The U.S. space agency NASA is particular when it comes to the fuel used to power its longest space missions – only plutonium-238 will do.
Yet the Cold War-era fuel that powered the New Horizons journey to Pluto and will drive the Mars 2020 Rover mission is in short supply, as the United States hasn’t produced any since the late 1980s.
The agency has been working with the Department of Energy to produce more of the vital substance, and scientists at the Oak Ridge National Laboratory (ORNL) have produced two 50 gram (1.8 ounce) batches, with another planned for later in 2016.
ORNL plans to scale up production to 1.5 kilograms (3.3 pounds) per year in the early 2020s. The Pu-238 generates heat that is converted to electricity by a multi-mission radioisotope thermoelectric generator (MMRTG). The units measure about 64 by 66 centimeters (25 by 26 inches), weigh approximately 45 kg (94 lb) and contains 4.8 kg (10.6 lb) of Pu-238.
The Mars Rover 2020 mission is the only mission currently slated to use the nuclear fuel, but with the multi-year lead time needed to produce sufficient fuel, NASA decided it should start producing Pu-238 sooner rather than later.
Pu-238: The Ideal Space Fuel?
The MMRTG’s that Pu-238 powers provide NASA with reliable, relatively safe, and maintenance-free power for space missions. Although it’s expensive to produce and dangerous to use, engineers are familiar with Pu-238. Indeed, they have been using it to fuel space missions for more decades. (The unit in Voyager 1 will mark its 40th anniversary in early September.)
“It’s very nice because it has a very high energy density,” says Casey Dreier, director of space policy at the Planetary Society. “It’s also relatively safe for a radioactive isotope. It’s stable, so they can make it in a ceramic form that is not easily destroyed and not easily vaporized, and it’s very, very hot, so it gives off a ton of energy.”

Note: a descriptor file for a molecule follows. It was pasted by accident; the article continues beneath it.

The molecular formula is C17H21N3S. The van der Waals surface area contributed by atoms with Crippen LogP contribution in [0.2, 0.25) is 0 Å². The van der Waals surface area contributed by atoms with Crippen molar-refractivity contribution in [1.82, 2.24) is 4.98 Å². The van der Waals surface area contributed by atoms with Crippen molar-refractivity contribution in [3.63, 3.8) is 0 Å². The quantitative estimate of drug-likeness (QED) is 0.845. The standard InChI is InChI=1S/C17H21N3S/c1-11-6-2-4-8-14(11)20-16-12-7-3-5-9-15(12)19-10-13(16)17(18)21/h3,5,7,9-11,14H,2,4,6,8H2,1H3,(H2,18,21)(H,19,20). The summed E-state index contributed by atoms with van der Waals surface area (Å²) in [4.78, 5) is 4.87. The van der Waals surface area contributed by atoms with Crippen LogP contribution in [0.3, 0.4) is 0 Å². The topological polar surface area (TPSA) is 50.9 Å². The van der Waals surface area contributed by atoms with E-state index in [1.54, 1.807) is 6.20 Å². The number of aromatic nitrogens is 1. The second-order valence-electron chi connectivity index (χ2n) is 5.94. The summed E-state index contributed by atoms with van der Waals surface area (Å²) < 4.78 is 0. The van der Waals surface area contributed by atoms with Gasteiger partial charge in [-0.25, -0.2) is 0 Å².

It’s fortunate that Pu-238 does emit a lot of energy, as the process of turning it into electricity is not very efficient “at the few percent to an upper limit of about 5%,” says Ralph McNutt, a space physicist at the Johns Hopkins Applied Physics Laboratory.
Another Pu-238 advantage is that the Cold War-era infrastructure to manage, process, and move it is already in place “so you don’t have to create a whole new everything for it,” Dreier says.
Handling Pu-238 is relatively safe, compared to other radioactive isotopes. Dreier says it’s primarily an alpha particle emitter, and “it’s little helium atoms without nuclei can be stopped with a piece of paper. You can hold it in your hand and you wouldn’t get a dangerous dose. You would burn your hand, but you wouldn’t get a dangerous dose of radiation.”
Pu-238 throws off a lot of heat, which is good news for spacecraft that need to keep operating at low temperatures.
“I can make use of that heat in order to keep the spacecraft itself from freezing, to keep the electronics at a usable temperature, and also from keeping fuel lines and oxidizer lines from freezing up,” McNutt says.
Solar is the other main option for powering a spacecraft. It’s an excellent solution for the International Space Station, for example, which is powered by an acre of solar panels. The current outer limit for more distant solar-powered missions appears to be Jupiter; beyond that and solar radiation is too weak to produce sufficient power. Pu-238 also keeps producing energy in a Mars dust storm; dust-covered solar panels do not.
It Starts with Neptunium-237
The process of producing Pu-238 is elaborate and involves three of the United States’ national laboratories. It starts with obtaining neptunium oxide feedstock from the Idaho National Laboratory (INL), says Bob Wham, a chemical engineer who leads the Plutonium-238 for Space Missions Project for the Nuclear Security and Isotope Technology Division at ORNL.